I have always had the core belief that big government really is oppressive.  My focus has always been on what the individual can do to make this country great.  I believe you can dream big and work hard and accomplish what you want to do as long as government gets out of the way.  I believe that through regulations government puts so much weight on the backs of people it is getting harder to succeed.  As a legislator I try to do everything I can to make sure we are giving people the opportunity to succeed and not burdening them with regulations.

When you came into office, the Arizona budget was in a huge deficit and that was the most important issue facing the legislature.  Has that crisis passed?
In 2008, the Arizona budget had a $3.5 billion deficit.  We worked hard to right the ship and I believe the budget will be balanced in the next year or two.  A new governor came in and that helped, but we all made the budget the top priority and solved that problem.  I think the budget situation will continue to be our top priority.

How important is agriculture to Arizona?
It is essential.  Agriculture is fundamental to our success and it is a lifeline to Arizona and the rest of the country as well as the world.  Yuma alone is the winter vegetable capital of the United States.  Agriculture is a treasure and we need to spread that word.  I have taken it upon myself to be an advocate for agriculture and spread the message.  Agriculture is still very important in Arizona and the Legislature knows that.  Agriculture has not lost its clout in the Capitol.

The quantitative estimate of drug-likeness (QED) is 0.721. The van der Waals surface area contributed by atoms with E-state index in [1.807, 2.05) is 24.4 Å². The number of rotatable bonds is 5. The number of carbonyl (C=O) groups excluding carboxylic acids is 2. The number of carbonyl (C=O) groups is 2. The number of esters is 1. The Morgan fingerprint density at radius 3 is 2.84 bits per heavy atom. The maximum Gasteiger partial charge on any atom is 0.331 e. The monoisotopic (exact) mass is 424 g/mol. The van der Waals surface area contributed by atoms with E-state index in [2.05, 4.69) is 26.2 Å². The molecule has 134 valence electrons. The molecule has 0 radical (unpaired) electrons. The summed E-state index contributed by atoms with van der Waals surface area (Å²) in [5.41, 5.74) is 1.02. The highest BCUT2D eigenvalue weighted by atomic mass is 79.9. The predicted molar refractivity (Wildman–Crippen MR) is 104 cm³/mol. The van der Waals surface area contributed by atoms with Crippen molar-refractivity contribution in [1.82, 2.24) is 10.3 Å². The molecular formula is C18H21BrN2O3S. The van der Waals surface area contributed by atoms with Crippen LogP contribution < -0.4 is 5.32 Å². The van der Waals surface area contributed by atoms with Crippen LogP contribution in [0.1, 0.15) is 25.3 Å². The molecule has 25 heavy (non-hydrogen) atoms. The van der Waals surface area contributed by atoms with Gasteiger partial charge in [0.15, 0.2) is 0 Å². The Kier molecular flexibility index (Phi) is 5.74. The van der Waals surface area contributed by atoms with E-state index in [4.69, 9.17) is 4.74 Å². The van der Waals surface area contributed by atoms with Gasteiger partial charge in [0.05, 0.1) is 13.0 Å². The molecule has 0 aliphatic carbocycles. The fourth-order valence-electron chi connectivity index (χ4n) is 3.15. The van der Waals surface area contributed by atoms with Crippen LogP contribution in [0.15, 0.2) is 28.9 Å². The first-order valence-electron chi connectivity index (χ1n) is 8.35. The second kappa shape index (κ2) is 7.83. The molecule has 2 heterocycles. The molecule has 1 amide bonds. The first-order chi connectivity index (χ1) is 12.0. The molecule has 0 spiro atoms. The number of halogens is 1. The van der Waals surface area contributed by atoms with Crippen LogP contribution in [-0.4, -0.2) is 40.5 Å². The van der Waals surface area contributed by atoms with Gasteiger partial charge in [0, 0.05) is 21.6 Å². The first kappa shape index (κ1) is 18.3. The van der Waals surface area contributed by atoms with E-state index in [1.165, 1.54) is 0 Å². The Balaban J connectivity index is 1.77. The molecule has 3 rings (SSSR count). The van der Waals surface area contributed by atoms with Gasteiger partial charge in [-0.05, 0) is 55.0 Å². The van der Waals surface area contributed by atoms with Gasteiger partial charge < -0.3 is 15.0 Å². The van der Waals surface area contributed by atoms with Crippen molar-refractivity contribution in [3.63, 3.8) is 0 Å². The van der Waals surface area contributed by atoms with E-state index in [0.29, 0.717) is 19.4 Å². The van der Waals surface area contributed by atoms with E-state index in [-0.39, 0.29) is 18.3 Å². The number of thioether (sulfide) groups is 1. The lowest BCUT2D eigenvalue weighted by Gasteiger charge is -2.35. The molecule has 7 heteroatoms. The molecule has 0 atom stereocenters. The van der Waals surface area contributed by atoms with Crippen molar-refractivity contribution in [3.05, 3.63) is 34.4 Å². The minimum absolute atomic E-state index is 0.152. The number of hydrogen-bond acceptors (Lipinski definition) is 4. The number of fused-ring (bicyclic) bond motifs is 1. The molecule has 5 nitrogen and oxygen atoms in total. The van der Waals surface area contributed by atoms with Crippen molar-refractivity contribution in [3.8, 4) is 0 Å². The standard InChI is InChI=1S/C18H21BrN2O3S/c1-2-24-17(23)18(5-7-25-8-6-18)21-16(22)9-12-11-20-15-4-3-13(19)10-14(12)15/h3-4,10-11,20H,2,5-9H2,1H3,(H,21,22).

Immigration reform is an important issue for agriculture.  As an immigrant yourself, what’s your take on the issue?
I believe immigration reform is really, really important, but agriculture has been caught in the middle of this debate and it shouldn’t be.  Agriculture has certain needs such as finding a good labor force.  That is not immigration reform.  We should solve that problem separately.  There is a need for labor and we should allow workers to come here and work.  Immigration reform is a different thing.
As an immigrant I have been vocal on the subject.  I believe that people who want to immigrate to the United States should follow the law and do it properly.

Have you picked a candidate to support for the Republican nomination for President?
I have.  I am supporting Sen. Ted Cruz and I am the Arizona state chairman of his election committee.  He backs the U.S. Constitution and is a very articulate spokesperson for the rights of the individual.  He sees things through the lens of individual rights and I agree with that.  Government seems to have forgotten that the first question shouldn’t be are we doing the right thing but rather should we be doing anything at all.  I believe Ted Cruz understands the role government should play and he will make us great again.

Our members and many of your constituents produce the finest fresh fruits and nuts in the world.  Are you a consumer of our products?
I am.  I love lots of fruits and vegetables.  I love salads.  I love watermelons.  I love apples and plums.  Broccoli and cauliflower with a little dressing and cheese…c’mon man…it doesn’t get any better than that!